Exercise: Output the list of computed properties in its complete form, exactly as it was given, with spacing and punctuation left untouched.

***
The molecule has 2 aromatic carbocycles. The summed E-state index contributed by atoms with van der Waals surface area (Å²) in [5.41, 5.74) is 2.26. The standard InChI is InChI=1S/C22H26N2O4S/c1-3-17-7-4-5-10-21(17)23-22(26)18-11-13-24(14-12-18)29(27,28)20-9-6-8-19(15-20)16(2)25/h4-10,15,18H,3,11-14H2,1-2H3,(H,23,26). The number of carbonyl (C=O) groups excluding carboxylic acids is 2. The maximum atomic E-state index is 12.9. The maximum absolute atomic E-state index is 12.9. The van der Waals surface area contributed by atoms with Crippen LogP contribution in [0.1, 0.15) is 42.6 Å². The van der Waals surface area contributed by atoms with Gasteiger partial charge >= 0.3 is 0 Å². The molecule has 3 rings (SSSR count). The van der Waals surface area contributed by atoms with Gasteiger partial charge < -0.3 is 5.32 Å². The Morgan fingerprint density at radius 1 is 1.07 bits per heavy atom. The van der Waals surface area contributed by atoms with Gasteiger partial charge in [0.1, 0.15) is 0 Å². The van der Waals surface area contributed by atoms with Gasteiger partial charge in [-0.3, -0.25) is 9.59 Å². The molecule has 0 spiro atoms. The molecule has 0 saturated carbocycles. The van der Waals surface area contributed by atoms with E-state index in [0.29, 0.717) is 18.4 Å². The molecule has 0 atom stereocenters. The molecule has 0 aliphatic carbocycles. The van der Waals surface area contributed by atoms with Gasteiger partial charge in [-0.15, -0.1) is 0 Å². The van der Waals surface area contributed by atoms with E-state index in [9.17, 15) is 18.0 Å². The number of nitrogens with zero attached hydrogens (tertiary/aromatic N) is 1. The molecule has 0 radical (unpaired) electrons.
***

The molecule has 2 aromatic carbocycles. The summed E-state index contributed by atoms with van der Waals surface area (Å²) in [5.41, 5.74) is 2.26. The standard InChI is InChI=1S/C22H26N2O4S/c1-3-17-7-4-5-10-21(17)23-22(26)18-11-13-24(14-12-18)29(27,28)20-9-6-8-19(15-20)16(2)25/h4-10,15,18H,3,11-14H2,1-2H3,(H,23,26). The number of carbonyl (C=O) groups excluding carboxylic acids is 2. The maximum atomic E-state index is 12.9. The maximum absolute atomic E-state index is 12.9. The van der Waals surface area contributed by atoms with Crippen LogP contribution in [0.1, 0.15) is 42.6 Å². The van der Waals surface area contributed by atoms with Gasteiger partial charge >= 0.3 is 0 Å². The molecule has 3 rings (SSSR count). The van der Waals surface area contributed by atoms with Gasteiger partial charge < -0.3 is 5.32 Å². The Morgan fingerprint density at radius 1 is 1.07 bits per heavy atom. The van der Waals surface area contributed by atoms with Gasteiger partial charge in [0.1, 0.15) is 0 Å². The van der Waals surface area contributed by atoms with Gasteiger partial charge in [-0.3, -0.25) is 9.59 Å². The molecule has 0 spiro atoms. The molecule has 0 saturated carbocycles. The van der Waals surface area contributed by atoms with E-state index in [0.29, 0.717) is 18.4 Å². The molecule has 0 atom stereocenters. The molecule has 0 aliphatic carbocycles. The van der Waals surface area contributed by atoms with Gasteiger partial charge in [-0.15, -0.1) is 0 Å². The van der Waals surface area contributed by atoms with E-state index in [9.17, 15) is 18.0 Å². The number of nitrogens with zero attached hydrogens (tertiary/aromatic N) is 1. The molecule has 0 radical (unpaired) electrons.